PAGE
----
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By the Tithe Rentcharge (Ireland) Bill, tithepayers in Ireland will in future have to pay tithe based upon the actual amount of the rent, instead of upon a value which was fixed as long ago as 1872, when rents were much higher, and which has never been altered since. Agricultural rents having been largely reduced in Ireland, this is only a matter of justice, as tithe is really a proportionate charge upon rent. The cost of this change is to be met out of the Irish Church Fund, and this may result in a deficiency in the Fund in the course of the next generation. The deficiency, however, could be covered by an annual Vote of £20,000 or £30,000.
On the Third Reading of the Bill in the House of Commons, Mr. Asquith attacked it as another “ Dole” to a privileged class, and went on to condemn what he calls the other “Doles” of the Government. But Mr. Balfour soon exposed these tactics. For electioneering purposes Mr. Asquith tries to make out that the Government have favoured certain classes or interests at the expense of others.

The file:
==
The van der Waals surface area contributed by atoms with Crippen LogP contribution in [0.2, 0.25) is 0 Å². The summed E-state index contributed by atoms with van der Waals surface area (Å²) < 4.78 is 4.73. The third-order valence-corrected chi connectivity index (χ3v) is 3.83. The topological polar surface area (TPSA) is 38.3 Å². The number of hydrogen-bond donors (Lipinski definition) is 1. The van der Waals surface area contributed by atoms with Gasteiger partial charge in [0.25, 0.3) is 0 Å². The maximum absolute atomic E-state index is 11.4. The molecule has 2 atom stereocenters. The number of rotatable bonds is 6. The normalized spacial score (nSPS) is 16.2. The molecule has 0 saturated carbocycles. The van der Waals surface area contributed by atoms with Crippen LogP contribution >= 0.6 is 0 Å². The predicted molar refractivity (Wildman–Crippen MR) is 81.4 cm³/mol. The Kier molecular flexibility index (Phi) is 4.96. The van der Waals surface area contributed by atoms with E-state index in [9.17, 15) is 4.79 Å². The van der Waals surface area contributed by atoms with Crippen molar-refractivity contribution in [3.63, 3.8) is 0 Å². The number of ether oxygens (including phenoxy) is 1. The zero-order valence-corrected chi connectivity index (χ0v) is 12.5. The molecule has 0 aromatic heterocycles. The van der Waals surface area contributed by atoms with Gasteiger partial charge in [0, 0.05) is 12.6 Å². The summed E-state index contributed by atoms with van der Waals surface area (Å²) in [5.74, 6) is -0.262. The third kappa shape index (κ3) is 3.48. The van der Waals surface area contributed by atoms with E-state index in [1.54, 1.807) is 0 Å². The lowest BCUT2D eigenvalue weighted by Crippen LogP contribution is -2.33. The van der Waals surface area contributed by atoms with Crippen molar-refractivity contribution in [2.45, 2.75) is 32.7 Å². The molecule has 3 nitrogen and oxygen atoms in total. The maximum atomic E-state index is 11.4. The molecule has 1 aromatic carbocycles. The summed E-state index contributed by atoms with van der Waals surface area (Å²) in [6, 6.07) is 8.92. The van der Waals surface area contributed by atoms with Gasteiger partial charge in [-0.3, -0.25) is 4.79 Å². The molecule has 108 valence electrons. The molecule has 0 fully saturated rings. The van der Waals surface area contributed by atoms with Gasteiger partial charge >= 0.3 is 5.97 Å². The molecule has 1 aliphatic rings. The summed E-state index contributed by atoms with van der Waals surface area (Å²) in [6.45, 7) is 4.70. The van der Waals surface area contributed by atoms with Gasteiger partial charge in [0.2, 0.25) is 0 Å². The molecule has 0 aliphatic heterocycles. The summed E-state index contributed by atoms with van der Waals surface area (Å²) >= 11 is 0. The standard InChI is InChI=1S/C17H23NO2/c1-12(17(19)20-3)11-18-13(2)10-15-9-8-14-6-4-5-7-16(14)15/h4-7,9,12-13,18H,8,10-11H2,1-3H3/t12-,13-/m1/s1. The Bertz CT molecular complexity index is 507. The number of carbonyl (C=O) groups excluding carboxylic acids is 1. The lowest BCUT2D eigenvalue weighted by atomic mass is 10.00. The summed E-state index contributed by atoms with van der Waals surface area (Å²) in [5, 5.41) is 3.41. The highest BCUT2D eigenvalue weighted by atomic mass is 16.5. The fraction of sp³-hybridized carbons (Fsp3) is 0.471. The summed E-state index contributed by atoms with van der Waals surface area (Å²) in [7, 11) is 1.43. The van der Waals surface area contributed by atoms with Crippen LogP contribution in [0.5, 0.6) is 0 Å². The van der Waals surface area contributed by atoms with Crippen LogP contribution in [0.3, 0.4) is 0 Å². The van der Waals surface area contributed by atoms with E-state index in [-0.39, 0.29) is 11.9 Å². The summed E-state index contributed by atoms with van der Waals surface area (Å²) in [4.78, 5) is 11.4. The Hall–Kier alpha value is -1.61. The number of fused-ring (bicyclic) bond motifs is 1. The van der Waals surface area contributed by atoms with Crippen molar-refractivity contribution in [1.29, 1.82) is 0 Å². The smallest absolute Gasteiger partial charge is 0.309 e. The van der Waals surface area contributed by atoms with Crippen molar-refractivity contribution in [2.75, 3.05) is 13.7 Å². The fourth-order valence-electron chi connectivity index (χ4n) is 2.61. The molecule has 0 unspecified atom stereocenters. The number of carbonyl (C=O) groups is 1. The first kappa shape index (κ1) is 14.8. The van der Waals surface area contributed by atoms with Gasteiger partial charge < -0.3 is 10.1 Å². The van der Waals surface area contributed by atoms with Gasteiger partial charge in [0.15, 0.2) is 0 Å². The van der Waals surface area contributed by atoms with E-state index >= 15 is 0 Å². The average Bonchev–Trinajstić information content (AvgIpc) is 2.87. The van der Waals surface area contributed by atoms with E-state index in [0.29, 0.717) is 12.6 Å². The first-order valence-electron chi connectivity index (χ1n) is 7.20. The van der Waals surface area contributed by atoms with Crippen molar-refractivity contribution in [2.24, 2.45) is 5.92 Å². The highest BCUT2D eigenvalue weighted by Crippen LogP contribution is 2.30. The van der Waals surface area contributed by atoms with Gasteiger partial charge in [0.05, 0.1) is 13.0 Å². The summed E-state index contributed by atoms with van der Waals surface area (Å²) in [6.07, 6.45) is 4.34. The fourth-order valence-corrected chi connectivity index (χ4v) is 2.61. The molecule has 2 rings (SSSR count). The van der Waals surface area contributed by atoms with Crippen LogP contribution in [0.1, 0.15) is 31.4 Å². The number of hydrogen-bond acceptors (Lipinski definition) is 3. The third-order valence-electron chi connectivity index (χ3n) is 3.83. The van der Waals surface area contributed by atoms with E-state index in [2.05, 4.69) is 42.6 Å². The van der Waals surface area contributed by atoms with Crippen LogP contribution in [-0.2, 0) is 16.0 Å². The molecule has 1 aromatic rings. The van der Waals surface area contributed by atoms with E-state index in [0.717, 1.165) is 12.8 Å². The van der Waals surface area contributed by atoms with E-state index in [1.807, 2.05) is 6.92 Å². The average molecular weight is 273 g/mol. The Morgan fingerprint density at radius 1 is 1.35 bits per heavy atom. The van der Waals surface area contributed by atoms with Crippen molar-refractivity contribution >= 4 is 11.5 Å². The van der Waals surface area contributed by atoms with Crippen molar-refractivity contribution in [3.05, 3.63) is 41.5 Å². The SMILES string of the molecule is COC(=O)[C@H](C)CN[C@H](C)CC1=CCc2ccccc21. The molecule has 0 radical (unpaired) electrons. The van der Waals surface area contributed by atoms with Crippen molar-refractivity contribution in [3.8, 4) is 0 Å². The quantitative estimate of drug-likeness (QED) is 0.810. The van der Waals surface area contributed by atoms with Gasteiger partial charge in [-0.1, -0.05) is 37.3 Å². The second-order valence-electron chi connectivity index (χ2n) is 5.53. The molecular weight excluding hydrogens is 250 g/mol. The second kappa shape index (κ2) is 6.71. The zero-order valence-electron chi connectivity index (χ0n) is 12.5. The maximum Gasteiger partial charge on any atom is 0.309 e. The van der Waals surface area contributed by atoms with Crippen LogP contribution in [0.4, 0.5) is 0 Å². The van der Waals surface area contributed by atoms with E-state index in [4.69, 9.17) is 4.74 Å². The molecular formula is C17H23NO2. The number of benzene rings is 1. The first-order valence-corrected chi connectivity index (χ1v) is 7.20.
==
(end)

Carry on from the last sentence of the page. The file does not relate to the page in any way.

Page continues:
This was Mr. Balfour's replý
“ The truth is that the motive of the right hon. gentleman's speech was sufficiently apparent, when he gave his brief historic survey of what he called the anpuák dole which this Government gives to their supporters. (Opposition cheers.) I thought 80. It is no particular love for the Church Fund, it is no burning anxiety to support hon. gentlemen below the gangway (the Irish) that has produced this unlooked for intervention of the right hon. gentleman. He has taken occasion to make a speech which, perhaps, he supposes may be an electioneering speech, He has travelled far outside the four corners of